Silent Night is the nation’s favourite Christmas carol, according to a YouGov poll released today. Online interviews took place with 1,162 adult Britons aged 18 and over on 21 and 22 December. The data table is available at:
Silent Night took 20% of the overall vote, being especially popular among the over-60s (26%) and Scots (24%). Next came O, Come All Ye Faithful (10%), Away in a Manger (6%), Once in Royal David’s City (5%), and O, Little Town of Bethlehem (5%). Twenty other named carols also made it to the list, and there was a category of other (4%).
Only 10% of respondents said that they did not like any Christmas carols, including 20% of 18-24s and 14% of men and Northerners. This is a sharp fall from the 28% recorded by Gallup in a survey undertaken in December 1996.
Silent Night likewise topped the chart in that Gallup poll (21%), O, Come All Ye Faithful and Away in a Manger then tying in second place (9% each). A survey by NOP two years later, in November 1998, gave Silent Night an even more commanding position (33%).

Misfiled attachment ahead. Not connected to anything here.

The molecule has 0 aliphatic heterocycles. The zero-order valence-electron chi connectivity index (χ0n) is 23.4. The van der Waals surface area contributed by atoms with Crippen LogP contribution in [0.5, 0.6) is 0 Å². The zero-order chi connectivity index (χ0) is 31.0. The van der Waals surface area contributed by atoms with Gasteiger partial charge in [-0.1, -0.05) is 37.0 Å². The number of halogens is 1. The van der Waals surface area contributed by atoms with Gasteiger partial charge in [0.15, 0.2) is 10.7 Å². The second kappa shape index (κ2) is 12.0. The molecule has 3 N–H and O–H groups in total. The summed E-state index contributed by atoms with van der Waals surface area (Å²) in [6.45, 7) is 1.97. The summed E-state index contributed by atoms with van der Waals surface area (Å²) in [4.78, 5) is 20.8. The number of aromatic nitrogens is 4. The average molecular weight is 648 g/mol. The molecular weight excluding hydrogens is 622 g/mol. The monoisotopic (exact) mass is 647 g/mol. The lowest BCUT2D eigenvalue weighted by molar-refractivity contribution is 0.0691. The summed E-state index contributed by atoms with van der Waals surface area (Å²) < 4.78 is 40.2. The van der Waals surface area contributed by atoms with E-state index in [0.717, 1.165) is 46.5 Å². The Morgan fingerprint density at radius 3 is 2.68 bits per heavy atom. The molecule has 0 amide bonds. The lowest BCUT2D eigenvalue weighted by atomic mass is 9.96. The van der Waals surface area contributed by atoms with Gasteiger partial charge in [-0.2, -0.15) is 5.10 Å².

The original lyrics of Silent Night (Stille Nacht, heilige Nacht) were written in Austria by Father Joseph Mohr in 1816. The carol was first performed in the Nikolaus-Kirche, Oberndorf on 24 December 1818, to a melody composed by Franz Xaver Gruber.
The English translation usually sung today appeared in 1859, and there have also been translations into more than forty other languages. British, French and German troops all sung it in the trenches during the Christmas truce of 1914.
The carol has been recorded by over three hundred artists, but it is probably the version recorded by Bing Crosby in the 1940s, which introduced it to a mass market, that still resonates most with the older generation today.
Whether carols are to your taste or not, all of us here at BRIN send our seasonal greetings and thanks for your encouragement and support during 2010. We shall be back with you again soon.